The British and Scottish governments have been skirmishing ever so delicately over the issue of the referendum on Scottish independence.
The government in Edinburgh of Scottish Nationalist leader Alex Salmond wants to make sure that a vote for Scottish independence will be deemed legitimate, especially as he expects an independent Scotland to be welcomed into the European Union.
For his part, British Prime Minister David Cameron, who is fighting to keep the United Kingdom intact, does not want to appear to have heavy handedly interfered with the referendum process to keep Scotland in the United Kingdom.
One issue on which the two sides are skirmishing is the date on which a referendum will be held. Those opposed to Scottish independence want the vote as soon as possible, claiming that they want to avoid uncertainty because it is bad for business. What they really have in mind is that currently public opinion in Scotland would vote down a referendum.
For the very same reason, the Scottish Nationalists would have the vote postponed to 2014 in the expectation that, as they control the Scottish government, they would have enough time to get people used to the idea of Scottish Independence.
The date will also coincide with the 700th anniversary of the Scottish defeat of the English - and Scotland will be called upon to emulate its heroes of yore.
This conflict on scheduling is clear to everyone and therefore it is difficult for one side to impose its position on the other, so both sides have resorted to Internet democracy. They are launching consultations with the people to see what date is preferable to them.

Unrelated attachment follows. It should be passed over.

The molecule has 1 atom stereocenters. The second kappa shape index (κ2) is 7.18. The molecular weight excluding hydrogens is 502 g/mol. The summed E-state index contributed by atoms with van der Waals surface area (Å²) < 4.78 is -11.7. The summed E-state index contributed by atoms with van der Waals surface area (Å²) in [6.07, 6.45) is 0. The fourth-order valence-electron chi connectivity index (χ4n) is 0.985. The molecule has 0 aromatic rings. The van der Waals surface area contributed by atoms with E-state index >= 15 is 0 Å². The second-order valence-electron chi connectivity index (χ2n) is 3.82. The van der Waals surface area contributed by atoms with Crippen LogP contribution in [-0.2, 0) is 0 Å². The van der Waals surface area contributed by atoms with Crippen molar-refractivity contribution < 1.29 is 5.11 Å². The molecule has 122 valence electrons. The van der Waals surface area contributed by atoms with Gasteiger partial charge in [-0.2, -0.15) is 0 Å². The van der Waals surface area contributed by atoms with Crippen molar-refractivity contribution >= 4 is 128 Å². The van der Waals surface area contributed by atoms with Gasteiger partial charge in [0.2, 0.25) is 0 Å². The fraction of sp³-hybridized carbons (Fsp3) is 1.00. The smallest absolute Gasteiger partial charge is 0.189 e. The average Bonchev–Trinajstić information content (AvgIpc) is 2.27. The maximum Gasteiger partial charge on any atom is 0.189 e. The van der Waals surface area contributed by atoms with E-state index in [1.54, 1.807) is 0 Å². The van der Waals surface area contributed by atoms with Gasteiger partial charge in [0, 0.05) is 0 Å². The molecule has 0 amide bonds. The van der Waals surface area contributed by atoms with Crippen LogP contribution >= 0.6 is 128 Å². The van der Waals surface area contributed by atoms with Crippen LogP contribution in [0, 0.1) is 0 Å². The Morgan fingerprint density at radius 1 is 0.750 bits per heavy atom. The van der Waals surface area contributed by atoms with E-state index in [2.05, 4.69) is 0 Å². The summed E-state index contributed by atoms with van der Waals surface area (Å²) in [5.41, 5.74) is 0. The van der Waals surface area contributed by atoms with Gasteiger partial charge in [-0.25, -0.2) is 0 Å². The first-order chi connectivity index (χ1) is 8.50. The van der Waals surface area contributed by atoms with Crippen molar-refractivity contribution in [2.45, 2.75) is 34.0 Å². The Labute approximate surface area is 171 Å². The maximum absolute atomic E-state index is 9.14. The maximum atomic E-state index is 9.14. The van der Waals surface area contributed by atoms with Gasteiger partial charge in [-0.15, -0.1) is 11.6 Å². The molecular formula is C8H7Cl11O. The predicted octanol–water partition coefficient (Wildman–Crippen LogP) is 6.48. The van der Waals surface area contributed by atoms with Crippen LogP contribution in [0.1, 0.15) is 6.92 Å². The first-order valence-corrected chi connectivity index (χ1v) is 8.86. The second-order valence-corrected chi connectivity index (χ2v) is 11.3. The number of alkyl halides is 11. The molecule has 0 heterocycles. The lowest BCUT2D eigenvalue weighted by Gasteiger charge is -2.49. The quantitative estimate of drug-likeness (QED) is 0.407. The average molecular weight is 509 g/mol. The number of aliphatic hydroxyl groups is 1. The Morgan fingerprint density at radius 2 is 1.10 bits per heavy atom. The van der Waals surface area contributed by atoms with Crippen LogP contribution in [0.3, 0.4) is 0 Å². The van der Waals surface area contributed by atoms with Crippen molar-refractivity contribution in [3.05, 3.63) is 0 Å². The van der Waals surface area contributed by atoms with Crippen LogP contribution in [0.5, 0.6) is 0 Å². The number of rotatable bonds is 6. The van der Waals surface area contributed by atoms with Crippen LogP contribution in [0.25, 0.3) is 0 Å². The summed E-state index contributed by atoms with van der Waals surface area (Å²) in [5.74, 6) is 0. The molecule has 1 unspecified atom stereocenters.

The British government's consultation has so far gotten 3000 responses, showing that 70% want the referendum sooner rather than later, according to the choice that they were given. The Scottish consultation has attracted 10,000 responses; however, as opposed to the British one which requires a real name and e-mail address the Scottish system allows anonymous votes and comments.
The Scottish Nationalist party has a virtual army of Internet activists, referred to as Cyber Nats who pepper newspaper articles and blogs with comments attacking unionist positions. Such an army could easily create a fictitious landslide in favor of a 2014 vote. Scottish opponents of independence resurrected the phrase wrongly attributed to Chicago Mayor Richard Daley but actually coined by another Chicago boss --Al Capone "vote early and vote often" to describe the consultation.
As first the Scottish government claimed that anonymous voting was minimal and they could screen and eliminate duplicate voting. Today, they threw in the towel and announced that only people supplying their true name would be counted in the consultation. This is a retreat from the "all responses will be accepted" position that the Scottish government had reaffirmed only days ago.